Thursday, 28 November 2013

Nick Broomfield: a career on screen


by Jian Farhoumand. 
Sussex-based director Nick Broomfield with Bugle editor Jian Farhoumand
Nick Broomfield, 65, is known for documentaries that are both highbrow and humorous. A graduate of the National Film and Television School, Broomfield has carved a niche for himself as a globe-trotting, celebrity-hunting adventurer. His brazen boldness in the face of adversity often gets a laugh, even if it doesn’t quite get him an interview with his intended target.
Broomfield’s work boasts a broad range of dramatis personae including Margaret Thatcher, Eugene Terre Blanche, Courtney Love, Tupac Shakur and Sarah Palin. A notable idiosyncrasy of Broomfield’s oeuvre is his mock-casual insistence on appearing on-screen himself (however accidental and nonchalant these cameos might look). His subtle humour, mixed with a sort of faux-boyish innocence, often disarms his prey into making surprisingly off-guard admissions. (Something for which Louis Theroux and other recent imitators owe credit.)
Broomfield claims that his cameos were originally borne of accidents and necessity, especially in situations where his potential subjects proved so elusive that his thwarted attempts at filming them became the actual stories on screen. This is especially the case in Tracking Down Maggie (1994), Kurt and Courtney (1998) and Sarah Palin: You Betcha (2011), in which Broomfield is often out-foxed by prey whom he had clearly underestimated.
Broomfield is shrewder than he appears, however, and embraces his comi-cameo identity with relish. This is clear from the series of Volkswagen commercials (1999) in which he wanders around like a lost Clouseau, brandishing trademark boom and tape recorder, in an effort to solve a vehicular mystery. In a sense, Broomfield’s personal brand is now so well-recognised that he has effectively turned himself into the equivalent to anthropology as to what David Attenborough is to wildlife. His mere presence on screen now implies erudition and intrigue.
Despite his humour, Broomfield is a serious filmmaker whose work affects actual, genuine change. His film about Palin is credited with having thwarted her plans for a 2012 US presidential bid and is regarded as a reason why the Republican Party refused to endorse her to run against Obama. Broomfield’s film about Kurt Kobain’s death reveals oversights in police work conducted after the singer’s presumed suicide, and heavily implies that Courtney Love was somehow involved.
Broomfield has made two films about a notorious American serial killer whose execution, he suggests, might have been misguided. Aileen Wuornos: The Selling Of A Serial Killer (1992) and Aileen: Life And Death Of A Serial Killer (2003) both cite many examples of serious negligence by numerous figures of authority including Wuornos’ own attorney and even the state itself. Broomfield ultimately suggests that the state put to death a rape victim who had decided to plead guilty and face execution rather than suffer the political circus around her.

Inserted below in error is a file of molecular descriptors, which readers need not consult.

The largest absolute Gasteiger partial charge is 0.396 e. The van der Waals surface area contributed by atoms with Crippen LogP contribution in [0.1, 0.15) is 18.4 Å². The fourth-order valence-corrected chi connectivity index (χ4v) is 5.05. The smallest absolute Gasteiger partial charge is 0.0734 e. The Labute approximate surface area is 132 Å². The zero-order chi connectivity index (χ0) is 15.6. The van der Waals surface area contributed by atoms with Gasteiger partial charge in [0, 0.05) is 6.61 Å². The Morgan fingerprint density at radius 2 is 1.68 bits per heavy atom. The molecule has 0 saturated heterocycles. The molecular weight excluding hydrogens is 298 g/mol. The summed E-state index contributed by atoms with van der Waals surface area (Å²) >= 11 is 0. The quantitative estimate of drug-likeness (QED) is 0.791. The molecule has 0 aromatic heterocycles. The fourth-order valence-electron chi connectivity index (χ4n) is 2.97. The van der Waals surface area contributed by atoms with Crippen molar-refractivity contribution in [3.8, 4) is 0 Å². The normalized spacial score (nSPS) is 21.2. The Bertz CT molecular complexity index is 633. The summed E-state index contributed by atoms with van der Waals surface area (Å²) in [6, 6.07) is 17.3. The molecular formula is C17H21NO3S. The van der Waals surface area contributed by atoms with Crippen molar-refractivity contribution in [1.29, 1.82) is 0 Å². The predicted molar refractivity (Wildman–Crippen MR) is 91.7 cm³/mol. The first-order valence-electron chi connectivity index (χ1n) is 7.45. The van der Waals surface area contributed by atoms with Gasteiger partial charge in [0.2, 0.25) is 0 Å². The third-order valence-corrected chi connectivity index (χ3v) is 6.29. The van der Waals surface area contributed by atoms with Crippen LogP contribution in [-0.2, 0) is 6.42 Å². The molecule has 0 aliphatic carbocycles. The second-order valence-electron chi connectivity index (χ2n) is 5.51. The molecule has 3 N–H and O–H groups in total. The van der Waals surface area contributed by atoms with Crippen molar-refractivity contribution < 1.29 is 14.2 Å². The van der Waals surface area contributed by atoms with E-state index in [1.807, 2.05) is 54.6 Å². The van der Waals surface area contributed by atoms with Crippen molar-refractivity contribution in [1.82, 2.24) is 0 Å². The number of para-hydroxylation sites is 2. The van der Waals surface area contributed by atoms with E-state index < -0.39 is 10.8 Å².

I was once lucky enough to meet Nick Broomfield at a Q&A screening of Sarah Palin: You Betcha at the Duke of York Picture House, Brighton. I suggested that documentaries are often regarded as serious but that his are somehow surprisingly funny, and asked if he regarded humour as an important tool for conveying a serious message. Broomfield replied: “Well, it’s one way of surviving three months in Alaska in the middle of winter,” which got a big laugh from the audience. He was referring to his Hobbit-like mission through the snowy state to track down Palin, which resulted in an entertaining Chaplin-esque comedy of errors, replete with director slipping around on icy streets and being ejected from buildings by security staff.
Broomfield said of the making of the film: “It was unbearable. And so we would crack as many jokes as we could during the day just to get through it. But I think it [humour] is important. I mean, I think one or two of the first films I made were very serious and I realised that the audience were only reacting with one emotion, and that it got very tiring after a while. I think you tend to say the same thing over and over and over, if you’re hitting an audience with the same tone and the same emotion. And I think if you can get a wider reaction, which is pretty much how real life is… I think there’s gallows humour, and I think tragedy and comedy are very closely related. And I think if you can get that into a documentary and still keep it being accurate, it’s great. It’s certainly more fun to make.”
Broomfield has received the California State Bar Award for contribution to legal reform, and been awarded several honorary doctorates as well as the BAFTA Lifetime Achievement Award for Contribution to Documentary. His films are informative, insightful and gripping. I look forward to the next one.

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